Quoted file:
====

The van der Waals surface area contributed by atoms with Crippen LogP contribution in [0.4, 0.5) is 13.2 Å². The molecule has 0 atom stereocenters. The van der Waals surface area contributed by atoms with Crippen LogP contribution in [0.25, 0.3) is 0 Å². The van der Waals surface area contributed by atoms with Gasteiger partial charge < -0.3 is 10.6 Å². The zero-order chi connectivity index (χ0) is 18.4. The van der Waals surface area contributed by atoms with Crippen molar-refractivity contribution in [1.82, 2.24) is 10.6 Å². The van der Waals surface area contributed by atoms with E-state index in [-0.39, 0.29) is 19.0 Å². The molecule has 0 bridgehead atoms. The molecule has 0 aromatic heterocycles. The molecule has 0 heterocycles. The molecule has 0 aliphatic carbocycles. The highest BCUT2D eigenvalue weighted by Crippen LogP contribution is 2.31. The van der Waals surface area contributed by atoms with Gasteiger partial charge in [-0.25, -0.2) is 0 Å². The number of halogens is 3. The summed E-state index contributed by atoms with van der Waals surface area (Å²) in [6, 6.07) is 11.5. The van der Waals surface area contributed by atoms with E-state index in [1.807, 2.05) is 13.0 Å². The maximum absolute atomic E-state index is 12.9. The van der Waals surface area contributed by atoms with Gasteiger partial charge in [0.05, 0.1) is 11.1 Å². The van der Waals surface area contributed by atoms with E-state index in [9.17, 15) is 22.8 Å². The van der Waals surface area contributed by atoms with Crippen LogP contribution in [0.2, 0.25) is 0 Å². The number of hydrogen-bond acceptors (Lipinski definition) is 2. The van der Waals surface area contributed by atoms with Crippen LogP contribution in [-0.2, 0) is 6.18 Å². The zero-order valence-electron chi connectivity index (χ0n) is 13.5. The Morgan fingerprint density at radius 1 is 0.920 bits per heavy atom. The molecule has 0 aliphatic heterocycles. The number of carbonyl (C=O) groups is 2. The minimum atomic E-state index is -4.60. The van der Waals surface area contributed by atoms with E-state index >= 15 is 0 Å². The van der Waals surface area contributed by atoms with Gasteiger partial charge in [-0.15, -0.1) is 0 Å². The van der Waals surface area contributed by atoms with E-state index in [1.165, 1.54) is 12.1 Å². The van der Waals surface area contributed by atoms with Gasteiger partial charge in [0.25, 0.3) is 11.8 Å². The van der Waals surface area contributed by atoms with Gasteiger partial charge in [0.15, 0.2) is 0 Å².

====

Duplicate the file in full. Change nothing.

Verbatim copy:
The van der Waals surface area contributed by atoms with Crippen LogP contribution in [0.4, 0.5) is 13.2 Å². The molecule has 0 atom stereocenters. The van der Waals surface area contributed by atoms with Crippen LogP contribution in [0.25, 0.3) is 0 Å². The van der Waals surface area contributed by atoms with Gasteiger partial charge < -0.3 is 10.6 Å². The zero-order chi connectivity index (χ0) is 18.4. The van der Waals surface area contributed by atoms with Crippen molar-refractivity contribution in [1.82, 2.24) is 10.6 Å². The van der Waals surface area contributed by atoms with E-state index in [-0.39, 0.29) is 19.0 Å². The molecule has 0 bridgehead atoms. The molecule has 0 aromatic heterocycles. The molecule has 0 heterocycles. The molecule has 0 aliphatic carbocycles. The highest BCUT2D eigenvalue weighted by Crippen LogP contribution is 2.31. The van der Waals surface area contributed by atoms with Gasteiger partial charge in [-0.25, -0.2) is 0 Å². The number of halogens is 3. The summed E-state index contributed by atoms with van der Waals surface area (Å²) in [6, 6.07) is 11.5. The van der Waals surface area contributed by atoms with E-state index in [1.807, 2.05) is 13.0 Å². The maximum absolute atomic E-state index is 12.9. The van der Waals surface area contributed by atoms with Gasteiger partial charge in [0.05, 0.1) is 11.1 Å². The van der Waals surface area contributed by atoms with E-state index in [9.17, 15) is 22.8 Å². The van der Waals surface area contributed by atoms with Crippen LogP contribution in [0.2, 0.25) is 0 Å². The number of hydrogen-bond acceptors (Lipinski definition) is 2. The van der Waals surface area contributed by atoms with Crippen LogP contribution in [-0.2, 0) is 6.18 Å². The zero-order valence-electron chi connectivity index (χ0n) is 13.5. The Morgan fingerprint density at radius 1 is 0.920 bits per heavy atom. The molecule has 0 aliphatic heterocycles. The number of carbonyl (C=O) groups is 2. The minimum atomic E-state index is -4.60. The van der Waals surface area contributed by atoms with E-state index >= 15 is 0 Å². The van der Waals surface area contributed by atoms with Gasteiger partial charge in [-0.15, -0.1) is 0 Å². The van der Waals surface area contributed by atoms with E-state index in [1.165, 1.54) is 12.1 Å². The van der Waals surface area contributed by atoms with Gasteiger partial charge in [0.25, 0.3) is 11.8 Å². The van der Waals surface area contributed by atoms with Gasteiger partial charge in [0.15, 0.2) is 0 Å².